Well I am impressed with the “Shark Wheel”* that does claim to reinvent the wheel. While not nearly as revolutionary as the inventors claim it is an interesting concept that takes the traditional two dimensional wheel into three dimensional design concepts.

* Google “Shark Wheel” or go to “shark wheel shark tank”

Edit: I would like to post a URL but can’t. You will have to muddle through. The three year old Shark Tank videos give a good explanation.
 
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Riggerrob

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Dear Hot Wings,
Who says that you need a multi-piece wing?
A 20 foot span is enough for a light single-seater with limited horsepower (say 40 hp.). 20 feet is small enough to slide into an ISO 40 container without hinges or disconnecting panels.
Then the challenge is building a fuselage less than 8 feet long.
Folding the rudder 90 degrees sideways is a start.
It is easier to fold the nose if it only contains a pilot. You could hinge the nose and canopy at the leading edge and just install enough slow-collapse foam to reduce crash injuries. Fold the rudder pedals up so that they lay within the silhouette of the leading edge.
Folding a nose that contains a small electric motor is doable.
Folding a nose that contains a petrol motor is the most complex.

I am thinking about Junkers external ailerons and elevator to simplify construction and - slightly - lengthen the tail moment arm. Folding them sideways 90 degrees will reduce silhouette.
 
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Then the challenge is building a fuselage less than 8 feet long.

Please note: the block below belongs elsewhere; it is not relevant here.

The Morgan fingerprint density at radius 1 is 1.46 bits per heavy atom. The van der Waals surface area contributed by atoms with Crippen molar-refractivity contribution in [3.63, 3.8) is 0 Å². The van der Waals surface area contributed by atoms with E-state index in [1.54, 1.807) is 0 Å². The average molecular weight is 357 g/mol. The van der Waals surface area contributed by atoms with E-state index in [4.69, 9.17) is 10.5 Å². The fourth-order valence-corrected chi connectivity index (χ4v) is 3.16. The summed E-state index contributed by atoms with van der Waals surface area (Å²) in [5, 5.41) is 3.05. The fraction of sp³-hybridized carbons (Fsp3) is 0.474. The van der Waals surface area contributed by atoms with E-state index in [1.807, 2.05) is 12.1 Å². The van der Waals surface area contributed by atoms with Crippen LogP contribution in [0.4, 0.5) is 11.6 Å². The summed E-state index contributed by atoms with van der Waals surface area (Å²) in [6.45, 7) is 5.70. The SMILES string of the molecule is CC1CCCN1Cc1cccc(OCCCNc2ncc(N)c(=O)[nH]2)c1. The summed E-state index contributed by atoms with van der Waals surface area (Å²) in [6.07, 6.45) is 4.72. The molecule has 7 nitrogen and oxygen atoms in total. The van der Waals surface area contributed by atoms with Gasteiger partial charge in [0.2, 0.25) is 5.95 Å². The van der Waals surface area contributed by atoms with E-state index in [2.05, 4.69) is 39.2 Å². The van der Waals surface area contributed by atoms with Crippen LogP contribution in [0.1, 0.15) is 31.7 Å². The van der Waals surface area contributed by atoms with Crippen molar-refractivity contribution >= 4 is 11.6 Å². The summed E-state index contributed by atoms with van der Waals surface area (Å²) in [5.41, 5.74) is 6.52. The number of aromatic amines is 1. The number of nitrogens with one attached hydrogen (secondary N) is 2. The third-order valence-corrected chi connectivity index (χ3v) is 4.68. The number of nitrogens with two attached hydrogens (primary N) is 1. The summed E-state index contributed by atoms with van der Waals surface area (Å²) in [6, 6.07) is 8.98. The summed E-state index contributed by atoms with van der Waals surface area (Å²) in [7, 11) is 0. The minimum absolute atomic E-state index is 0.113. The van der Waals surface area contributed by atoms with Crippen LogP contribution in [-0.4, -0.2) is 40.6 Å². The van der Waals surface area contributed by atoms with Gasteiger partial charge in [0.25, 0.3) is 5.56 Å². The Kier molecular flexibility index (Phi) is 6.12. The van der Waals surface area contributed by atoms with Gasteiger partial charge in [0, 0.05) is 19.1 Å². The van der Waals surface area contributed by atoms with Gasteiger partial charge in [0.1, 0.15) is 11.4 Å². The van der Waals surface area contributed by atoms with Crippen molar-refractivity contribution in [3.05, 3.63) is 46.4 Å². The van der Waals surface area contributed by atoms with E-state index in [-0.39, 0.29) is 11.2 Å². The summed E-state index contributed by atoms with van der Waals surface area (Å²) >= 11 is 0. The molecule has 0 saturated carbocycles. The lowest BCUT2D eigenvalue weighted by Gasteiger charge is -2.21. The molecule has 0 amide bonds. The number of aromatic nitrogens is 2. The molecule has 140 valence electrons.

Just as I noted. ;) 👍
The AV-36/361 with the rudders folded and the nose cone removed pretty much get you there. I've not figured out a way to fold the nose yet and an easily detachable one presents problems maintaining reasonable crash protection.

Once we decide to fold/remove the nose for a sideways road tow then span becomes a little less constrained, but still needs to be enough for low stall speeds. I'm also trying to stay part 103 legal and that means a span in the range of 24+ feet, with a minimum length chord to contain the pilot forward of the spar. A span of 26 folds to an overall span of 14 with no overlap of the tips on the fuselage section. 34 foot span can be similarly folded to fit in the 20 foot container.


I too like the Junkers. They have the added advantage of still being effective if the wing in that area is stalled. But they tend to take longer to build (more parts then the Fauvel method) and are a little more sensitive to hangar rash type damage.

This thread has gone on too long.
I've made my decision(s) several chapters back - but we can still keep going around in circles to take the longest thread crown from VP-21/Raptor/???
 

Victor Bravo

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But that's difficult here :(. I tried in another thread* to show ideas

But the comments* following my posting have shown me that you can hardly leave the "box" you are talking about.
Many of us could make the very same complaint from the opposite direction - when we wish to make a modest but realistic improvement on the status quo, so many people immediately push the discussion out to the border of fantasy, taking the position that any useful improvement must completely abandon everything that has been the "status quo".

So it also gets difficult here to discuss a slight alteration to the status quo, because the science fiction futurists and the "clean sheet is the only sheet" proponents reduce any modest discussions to rubble.

How woud you suggest a fair and useful discussion thread for "cheap and simple flying wings" that is not prejudiced against modest improvements to existing Backstrom and Fauvel designs... and that is also not prejudiced against the Tripstix inflatable surfboard discussed in your post... and that is also not prejudiced against a vacuum molded and resin-infused carbon Prandtl-Bowers-Horten wing?

The only answer that I can offer/suggest is to keep status quo and clean-sheet in separate dedicated areas so silly people like myself cannot spoil a game-changing exotic approach.